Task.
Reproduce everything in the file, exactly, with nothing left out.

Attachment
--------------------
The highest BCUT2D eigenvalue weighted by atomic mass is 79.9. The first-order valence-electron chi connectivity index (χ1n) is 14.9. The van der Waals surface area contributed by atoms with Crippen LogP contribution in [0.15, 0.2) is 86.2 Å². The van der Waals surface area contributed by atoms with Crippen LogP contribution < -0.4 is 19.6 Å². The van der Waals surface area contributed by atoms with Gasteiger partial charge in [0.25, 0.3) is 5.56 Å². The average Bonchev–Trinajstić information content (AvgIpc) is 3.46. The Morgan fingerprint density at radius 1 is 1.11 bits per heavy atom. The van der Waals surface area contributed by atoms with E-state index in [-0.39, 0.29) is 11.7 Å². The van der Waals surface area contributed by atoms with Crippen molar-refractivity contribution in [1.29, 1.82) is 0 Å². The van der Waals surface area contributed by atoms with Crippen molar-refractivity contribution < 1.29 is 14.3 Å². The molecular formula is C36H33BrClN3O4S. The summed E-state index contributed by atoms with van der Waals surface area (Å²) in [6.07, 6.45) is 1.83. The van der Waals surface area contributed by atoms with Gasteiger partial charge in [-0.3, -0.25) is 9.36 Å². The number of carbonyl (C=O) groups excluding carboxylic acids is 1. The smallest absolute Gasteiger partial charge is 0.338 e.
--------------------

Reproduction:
The highest BCUT2D eigenvalue weighted by atomic mass is 79.9. The first-order valence-electron chi connectivity index (χ1n) is 14.9. The van der Waals surface area contributed by atoms with Crippen LogP contribution in [0.15, 0.2) is 86.2 Å². The van der Waals surface area contributed by atoms with Crippen LogP contribution < -0.4 is 19.6 Å². The van der Waals surface area contributed by atoms with Gasteiger partial charge in [0.25, 0.3) is 5.56 Å². The average Bonchev–Trinajstić information content (AvgIpc) is 3.46. The Morgan fingerprint density at radius 1 is 1.11 bits per heavy atom. The van der Waals surface area contributed by atoms with E-state index in [-0.39, 0.29) is 11.7 Å². The van der Waals surface area contributed by atoms with Crippen molar-refractivity contribution in [1.29, 1.82) is 0 Å². The van der Waals surface area contributed by atoms with Crippen molar-refractivity contribution < 1.29 is 14.3 Å². The molecular formula is C36H33BrClN3O4S. The summed E-state index contributed by atoms with van der Waals surface area (Å²) in [6.07, 6.45) is 1.83. The van der Waals surface area contributed by atoms with Gasteiger partial charge in [-0.3, -0.25) is 9.36 Å². The number of carbonyl (C=O) groups excluding carboxylic acids is 1. The smallest absolute Gasteiger partial charge is 0.338 e.